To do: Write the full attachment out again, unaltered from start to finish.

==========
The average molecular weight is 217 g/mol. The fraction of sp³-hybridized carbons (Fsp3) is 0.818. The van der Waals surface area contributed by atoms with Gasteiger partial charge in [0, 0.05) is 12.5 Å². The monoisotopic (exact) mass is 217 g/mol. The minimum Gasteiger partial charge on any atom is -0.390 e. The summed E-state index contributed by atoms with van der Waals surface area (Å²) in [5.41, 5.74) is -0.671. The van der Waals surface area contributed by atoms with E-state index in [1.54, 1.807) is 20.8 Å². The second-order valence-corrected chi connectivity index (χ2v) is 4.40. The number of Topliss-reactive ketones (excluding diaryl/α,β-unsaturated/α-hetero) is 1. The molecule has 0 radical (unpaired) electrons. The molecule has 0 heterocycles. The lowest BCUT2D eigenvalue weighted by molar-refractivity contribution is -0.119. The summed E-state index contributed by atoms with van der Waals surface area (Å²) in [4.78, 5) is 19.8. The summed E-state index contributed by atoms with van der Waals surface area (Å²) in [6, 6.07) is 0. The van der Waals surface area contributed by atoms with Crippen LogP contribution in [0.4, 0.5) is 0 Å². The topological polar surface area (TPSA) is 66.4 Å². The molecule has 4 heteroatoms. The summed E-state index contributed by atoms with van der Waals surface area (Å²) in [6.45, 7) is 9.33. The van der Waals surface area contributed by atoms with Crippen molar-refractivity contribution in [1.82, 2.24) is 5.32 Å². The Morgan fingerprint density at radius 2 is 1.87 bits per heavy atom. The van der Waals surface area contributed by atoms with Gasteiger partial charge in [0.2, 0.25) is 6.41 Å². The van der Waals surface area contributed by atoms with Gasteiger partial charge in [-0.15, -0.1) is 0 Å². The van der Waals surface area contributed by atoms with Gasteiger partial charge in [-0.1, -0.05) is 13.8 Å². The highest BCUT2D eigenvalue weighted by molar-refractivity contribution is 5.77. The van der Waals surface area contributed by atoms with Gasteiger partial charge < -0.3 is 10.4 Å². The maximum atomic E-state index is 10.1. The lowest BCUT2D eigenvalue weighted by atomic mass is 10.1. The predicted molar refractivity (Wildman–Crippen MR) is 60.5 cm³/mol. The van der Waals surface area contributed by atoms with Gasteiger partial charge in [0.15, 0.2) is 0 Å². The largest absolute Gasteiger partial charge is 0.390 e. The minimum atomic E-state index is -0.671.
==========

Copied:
The average molecular weight is 217 g/mol. The fraction of sp³-hybridized carbons (Fsp3) is 0.818. The van der Waals surface area contributed by atoms with Gasteiger partial charge in [0, 0.05) is 12.5 Å². The monoisotopic (exact) mass is 217 g/mol. The minimum Gasteiger partial charge on any atom is -0.390 e. The summed E-state index contributed by atoms with van der Waals surface area (Å²) in [5.41, 5.74) is -0.671. The van der Waals surface area contributed by atoms with E-state index in [1.54, 1.807) is 20.8 Å². The second-order valence-corrected chi connectivity index (χ2v) is 4.40. The number of Topliss-reactive ketones (excluding diaryl/α,β-unsaturated/α-hetero) is 1. The molecule has 0 radical (unpaired) electrons. The molecule has 0 heterocycles. The lowest BCUT2D eigenvalue weighted by molar-refractivity contribution is -0.119. The summed E-state index contributed by atoms with van der Waals surface area (Å²) in [4.78, 5) is 19.8. The summed E-state index contributed by atoms with van der Waals surface area (Å²) in [6, 6.07) is 0. The van der Waals surface area contributed by atoms with Crippen LogP contribution in [0.4, 0.5) is 0 Å². The topological polar surface area (TPSA) is 66.4 Å². The molecule has 4 heteroatoms. The summed E-state index contributed by atoms with van der Waals surface area (Å²) in [6.45, 7) is 9.33. The van der Waals surface area contributed by atoms with Crippen molar-refractivity contribution in [1.82, 2.24) is 5.32 Å². The Morgan fingerprint density at radius 2 is 1.87 bits per heavy atom. The van der Waals surface area contributed by atoms with Gasteiger partial charge in [0.2, 0.25) is 6.41 Å². The van der Waals surface area contributed by atoms with Gasteiger partial charge in [-0.15, -0.1) is 0 Å². The van der Waals surface area contributed by atoms with Gasteiger partial charge in [-0.1, -0.05) is 13.8 Å². The highest BCUT2D eigenvalue weighted by molar-refractivity contribution is 5.77. The van der Waals surface area contributed by atoms with Gasteiger partial charge < -0.3 is 10.4 Å². The maximum atomic E-state index is 10.1. The lowest BCUT2D eigenvalue weighted by atomic mass is 10.1. The predicted molar refractivity (Wildman–Crippen MR) is 60.5 cm³/mol. The van der Waals surface area contributed by atoms with Gasteiger partial charge in [0.15, 0.2) is 0 Å². The largest absolute Gasteiger partial charge is 0.390 e. The minimum atomic E-state index is -0.671.